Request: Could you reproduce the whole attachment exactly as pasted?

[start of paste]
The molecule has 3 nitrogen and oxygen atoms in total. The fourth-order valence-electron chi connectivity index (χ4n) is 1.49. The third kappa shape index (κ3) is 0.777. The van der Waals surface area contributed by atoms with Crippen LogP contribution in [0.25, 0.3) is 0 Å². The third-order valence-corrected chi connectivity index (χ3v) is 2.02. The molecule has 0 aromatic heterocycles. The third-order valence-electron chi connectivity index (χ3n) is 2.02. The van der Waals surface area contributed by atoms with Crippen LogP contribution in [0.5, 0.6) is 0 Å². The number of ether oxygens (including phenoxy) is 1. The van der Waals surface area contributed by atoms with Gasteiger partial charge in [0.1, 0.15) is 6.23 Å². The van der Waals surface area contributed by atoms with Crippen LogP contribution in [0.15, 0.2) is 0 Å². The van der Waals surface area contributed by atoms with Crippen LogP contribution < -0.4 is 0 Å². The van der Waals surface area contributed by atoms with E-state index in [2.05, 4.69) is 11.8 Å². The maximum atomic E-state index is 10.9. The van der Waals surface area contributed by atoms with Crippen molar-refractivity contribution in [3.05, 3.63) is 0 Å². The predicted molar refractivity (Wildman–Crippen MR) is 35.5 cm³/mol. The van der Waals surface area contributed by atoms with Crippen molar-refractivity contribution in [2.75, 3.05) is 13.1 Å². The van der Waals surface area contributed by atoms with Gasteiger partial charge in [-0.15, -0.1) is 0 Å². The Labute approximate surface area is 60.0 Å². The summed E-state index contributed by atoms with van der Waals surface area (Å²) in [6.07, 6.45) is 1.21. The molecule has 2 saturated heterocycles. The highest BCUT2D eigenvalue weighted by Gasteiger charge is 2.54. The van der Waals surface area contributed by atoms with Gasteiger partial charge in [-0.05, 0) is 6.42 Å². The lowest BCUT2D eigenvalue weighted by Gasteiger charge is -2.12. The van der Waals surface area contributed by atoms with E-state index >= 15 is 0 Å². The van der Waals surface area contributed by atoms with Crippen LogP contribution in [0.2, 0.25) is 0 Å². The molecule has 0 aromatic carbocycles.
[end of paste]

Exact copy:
The molecule has 3 nitrogen and oxygen atoms in total. The fourth-order valence-electron chi connectivity index (χ4n) is 1.49. The third kappa shape index (κ3) is 0.777. The van der Waals surface area contributed by atoms with Crippen LogP contribution in [0.25, 0.3) is 0 Å². The third-order valence-corrected chi connectivity index (χ3v) is 2.02. The molecule has 0 aromatic heterocycles. The third-order valence-electron chi connectivity index (χ3n) is 2.02. The van der Waals surface area contributed by atoms with Crippen LogP contribution in [0.5, 0.6) is 0 Å². The number of ether oxygens (including phenoxy) is 1. The van der Waals surface area contributed by atoms with Gasteiger partial charge in [0.1, 0.15) is 6.23 Å². The van der Waals surface area contributed by atoms with Crippen LogP contribution in [0.15, 0.2) is 0 Å². The van der Waals surface area contributed by atoms with Crippen LogP contribution < -0.4 is 0 Å². The van der Waals surface area contributed by atoms with E-state index in [2.05, 4.69) is 11.8 Å². The maximum atomic E-state index is 10.9. The van der Waals surface area contributed by atoms with Crippen molar-refractivity contribution in [3.05, 3.63) is 0 Å². The predicted molar refractivity (Wildman–Crippen MR) is 35.5 cm³/mol. The van der Waals surface area contributed by atoms with Crippen molar-refractivity contribution in [2.75, 3.05) is 13.1 Å². The van der Waals surface area contributed by atoms with Gasteiger partial charge in [-0.15, -0.1) is 0 Å². The Labute approximate surface area is 60.0 Å². The summed E-state index contributed by atoms with van der Waals surface area (Å²) in [6.07, 6.45) is 1.21. The molecule has 2 saturated heterocycles. The highest BCUT2D eigenvalue weighted by Gasteiger charge is 2.54. The van der Waals surface area contributed by atoms with Gasteiger partial charge in [-0.05, 0) is 6.42 Å². The lowest BCUT2D eigenvalue weighted by Gasteiger charge is -2.12. The van der Waals surface area contributed by atoms with E-state index >= 15 is 0 Å². The van der Waals surface area contributed by atoms with Crippen LogP contribution in [0.2, 0.25) is 0 Å². The molecule has 0 aromatic carbocycles.